The problem with this is that everyone wants everything on the Internet to be free. So the only way we have to monetize the Internet is to monetize free services (you’re on one now), usually with ads. But then the users can’t control their own data; when you post on Facebook, that post belongs to Facebook now. The problem with this is that we cede our personal data to be used and abused by corporations in ways not always beneficial to us, like snooping your search history to determine your insurance rates. To escape that, we’d have to control our data and how it’s used, which would mean no more free services on the Internet. As long as you trust another party to handle your data, it isn’t controlled by you.
100% WWW Support
Yes, believe it or not, only about 75% of people today have access to the World Wide Web with any degree of reliability. This is partly due to technical issues in remote areas lacking in infrastructure, partly a socioeconomic issue, and partly a human rights issue in certain countries.
The Semantic Web
This is the big, legendary vision which Sir Tim has pined for since 2006 and so far not clearly recognized as practical yet. In the Semantic Web, we provide markup not only for the humans’ benefit, but machines as well. You may not know about the Semantic Web idea, but you feel its lack every time you have to type extra keywords into Google search to get it to understand what you want to find. In Semantic Web markup, merely saying “I’m John from Texas” would inform the computer that ‘John’ is a person’s name and ‘Texas’ is a physical place. This would enable machines to talk to machines directly, eventually giving us a smarter Web where you could ask it to check if there’s expired milk in the fridge.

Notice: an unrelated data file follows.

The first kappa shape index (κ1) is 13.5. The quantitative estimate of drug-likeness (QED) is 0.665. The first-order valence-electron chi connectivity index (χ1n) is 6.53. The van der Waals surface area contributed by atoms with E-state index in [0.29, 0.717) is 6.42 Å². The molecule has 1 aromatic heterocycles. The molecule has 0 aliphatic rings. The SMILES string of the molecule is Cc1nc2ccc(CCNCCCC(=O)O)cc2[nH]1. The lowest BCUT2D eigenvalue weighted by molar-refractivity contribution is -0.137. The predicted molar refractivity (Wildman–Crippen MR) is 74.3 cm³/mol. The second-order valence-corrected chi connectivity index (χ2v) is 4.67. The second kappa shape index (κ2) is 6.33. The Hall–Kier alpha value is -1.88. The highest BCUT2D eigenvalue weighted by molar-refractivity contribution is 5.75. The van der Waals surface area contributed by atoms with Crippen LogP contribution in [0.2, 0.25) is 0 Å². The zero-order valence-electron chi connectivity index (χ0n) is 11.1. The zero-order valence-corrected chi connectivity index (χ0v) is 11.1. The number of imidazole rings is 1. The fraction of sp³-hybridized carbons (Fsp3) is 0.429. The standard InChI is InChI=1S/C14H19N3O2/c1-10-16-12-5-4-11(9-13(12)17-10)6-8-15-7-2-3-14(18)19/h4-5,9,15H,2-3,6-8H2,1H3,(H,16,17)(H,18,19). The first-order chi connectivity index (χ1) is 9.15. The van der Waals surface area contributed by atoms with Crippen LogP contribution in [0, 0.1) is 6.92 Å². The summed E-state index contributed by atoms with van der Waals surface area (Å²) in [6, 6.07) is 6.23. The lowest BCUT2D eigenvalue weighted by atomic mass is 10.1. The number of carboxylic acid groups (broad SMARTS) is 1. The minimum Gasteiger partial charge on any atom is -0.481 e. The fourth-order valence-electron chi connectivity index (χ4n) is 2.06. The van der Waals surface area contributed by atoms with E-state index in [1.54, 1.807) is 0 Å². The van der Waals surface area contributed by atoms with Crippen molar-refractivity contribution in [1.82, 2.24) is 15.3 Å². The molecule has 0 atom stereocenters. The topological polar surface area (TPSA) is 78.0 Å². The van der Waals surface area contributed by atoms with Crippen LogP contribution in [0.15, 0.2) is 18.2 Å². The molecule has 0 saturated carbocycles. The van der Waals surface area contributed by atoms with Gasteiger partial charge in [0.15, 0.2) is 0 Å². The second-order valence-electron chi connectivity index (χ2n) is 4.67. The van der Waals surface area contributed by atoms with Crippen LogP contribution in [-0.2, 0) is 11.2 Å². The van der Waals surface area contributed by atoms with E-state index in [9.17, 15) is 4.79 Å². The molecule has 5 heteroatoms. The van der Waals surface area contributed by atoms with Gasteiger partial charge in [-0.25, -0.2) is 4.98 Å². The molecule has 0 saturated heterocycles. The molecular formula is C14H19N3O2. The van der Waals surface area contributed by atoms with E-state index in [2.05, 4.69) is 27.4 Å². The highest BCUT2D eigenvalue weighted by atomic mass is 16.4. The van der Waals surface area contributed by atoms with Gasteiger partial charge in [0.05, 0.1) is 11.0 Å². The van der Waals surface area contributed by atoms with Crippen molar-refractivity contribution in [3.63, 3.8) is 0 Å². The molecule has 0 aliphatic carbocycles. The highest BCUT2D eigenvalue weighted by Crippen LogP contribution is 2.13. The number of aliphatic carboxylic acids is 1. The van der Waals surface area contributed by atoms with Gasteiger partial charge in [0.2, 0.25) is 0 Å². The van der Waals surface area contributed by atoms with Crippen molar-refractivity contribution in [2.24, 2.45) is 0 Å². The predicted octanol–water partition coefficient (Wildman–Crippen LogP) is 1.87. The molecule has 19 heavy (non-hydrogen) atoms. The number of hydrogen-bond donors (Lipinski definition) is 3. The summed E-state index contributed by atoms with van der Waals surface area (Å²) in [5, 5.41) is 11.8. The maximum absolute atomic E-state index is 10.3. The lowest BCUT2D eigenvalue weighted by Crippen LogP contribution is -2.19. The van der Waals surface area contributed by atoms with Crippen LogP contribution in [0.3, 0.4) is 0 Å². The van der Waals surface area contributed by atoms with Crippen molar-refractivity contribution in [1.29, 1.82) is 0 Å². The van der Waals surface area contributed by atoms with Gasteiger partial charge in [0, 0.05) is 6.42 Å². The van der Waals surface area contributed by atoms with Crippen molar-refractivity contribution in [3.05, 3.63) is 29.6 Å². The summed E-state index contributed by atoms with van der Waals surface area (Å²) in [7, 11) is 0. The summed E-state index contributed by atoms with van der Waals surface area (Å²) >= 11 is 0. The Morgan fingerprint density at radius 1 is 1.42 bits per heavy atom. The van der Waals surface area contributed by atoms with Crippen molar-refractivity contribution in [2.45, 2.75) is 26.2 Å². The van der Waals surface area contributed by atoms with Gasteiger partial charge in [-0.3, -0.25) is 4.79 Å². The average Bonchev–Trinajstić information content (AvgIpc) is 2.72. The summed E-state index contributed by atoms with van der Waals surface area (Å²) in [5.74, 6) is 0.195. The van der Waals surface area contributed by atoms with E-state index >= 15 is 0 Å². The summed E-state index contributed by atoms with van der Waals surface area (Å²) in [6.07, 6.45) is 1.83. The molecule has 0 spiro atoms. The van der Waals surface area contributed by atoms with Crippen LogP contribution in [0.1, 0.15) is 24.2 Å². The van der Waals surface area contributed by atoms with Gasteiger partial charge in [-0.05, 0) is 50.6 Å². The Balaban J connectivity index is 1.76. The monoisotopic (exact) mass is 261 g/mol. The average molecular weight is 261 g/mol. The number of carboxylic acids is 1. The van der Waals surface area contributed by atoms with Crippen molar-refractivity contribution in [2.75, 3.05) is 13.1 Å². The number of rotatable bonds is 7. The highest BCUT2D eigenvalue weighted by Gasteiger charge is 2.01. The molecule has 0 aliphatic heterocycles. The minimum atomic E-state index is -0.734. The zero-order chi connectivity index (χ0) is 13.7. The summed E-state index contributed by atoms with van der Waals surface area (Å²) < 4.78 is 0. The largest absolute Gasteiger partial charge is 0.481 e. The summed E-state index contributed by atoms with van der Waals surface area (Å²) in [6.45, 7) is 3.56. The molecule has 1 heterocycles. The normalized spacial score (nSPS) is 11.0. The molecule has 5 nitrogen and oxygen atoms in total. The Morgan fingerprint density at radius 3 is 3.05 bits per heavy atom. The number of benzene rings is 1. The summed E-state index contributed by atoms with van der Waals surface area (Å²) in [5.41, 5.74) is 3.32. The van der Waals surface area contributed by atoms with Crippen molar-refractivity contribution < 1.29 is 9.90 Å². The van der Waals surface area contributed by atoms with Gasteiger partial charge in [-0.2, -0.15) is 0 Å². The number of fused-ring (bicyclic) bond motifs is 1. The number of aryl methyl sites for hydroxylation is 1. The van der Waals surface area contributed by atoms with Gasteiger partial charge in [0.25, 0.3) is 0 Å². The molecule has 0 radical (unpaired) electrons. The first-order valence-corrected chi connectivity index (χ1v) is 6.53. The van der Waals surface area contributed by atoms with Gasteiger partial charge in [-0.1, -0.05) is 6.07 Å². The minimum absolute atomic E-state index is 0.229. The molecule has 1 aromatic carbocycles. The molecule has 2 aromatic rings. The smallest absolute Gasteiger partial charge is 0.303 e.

Implementing the Semantic Web would require tearing down every web page in existence and starting over. It would use Resource Description Framework (RDF), Web Ontology Language (OWL), and Extensible Markup Language (XML), turning every word you type into it into an object that can then be categorized and referenced by the machine. On top of this layer would be an RDF query language and a stack of architecture on top of that.
Like many areas of advanced machine intelligence, we’ve sort of realized one-off bits and pieces of the Semantic Web without really having the whole thing show up at once. Self-driving cars, voice-recognizing search, probabilistic search algorithms, RFID technology, and GPS technology are sideways related. But to fully realize the Semantic Web would be to live in an almost Jetsons level of technology, where you can tell your car to go get gas and be back in your driveway in time for your alarm to get you up in the morning.
If you’re a web developer, first sit back and appreciate what an amazing time in human history this is. We are still very much on the forefront of information technology. A smart phone in your pocket was still a miracle just ten years ago; now Pokemon Go players scamper around the park pursuing virtual prey and interacting with other players while they do. Now roll up your sleeves, because there’s so much more work to do. And the more of it we can offload to the computer, the better.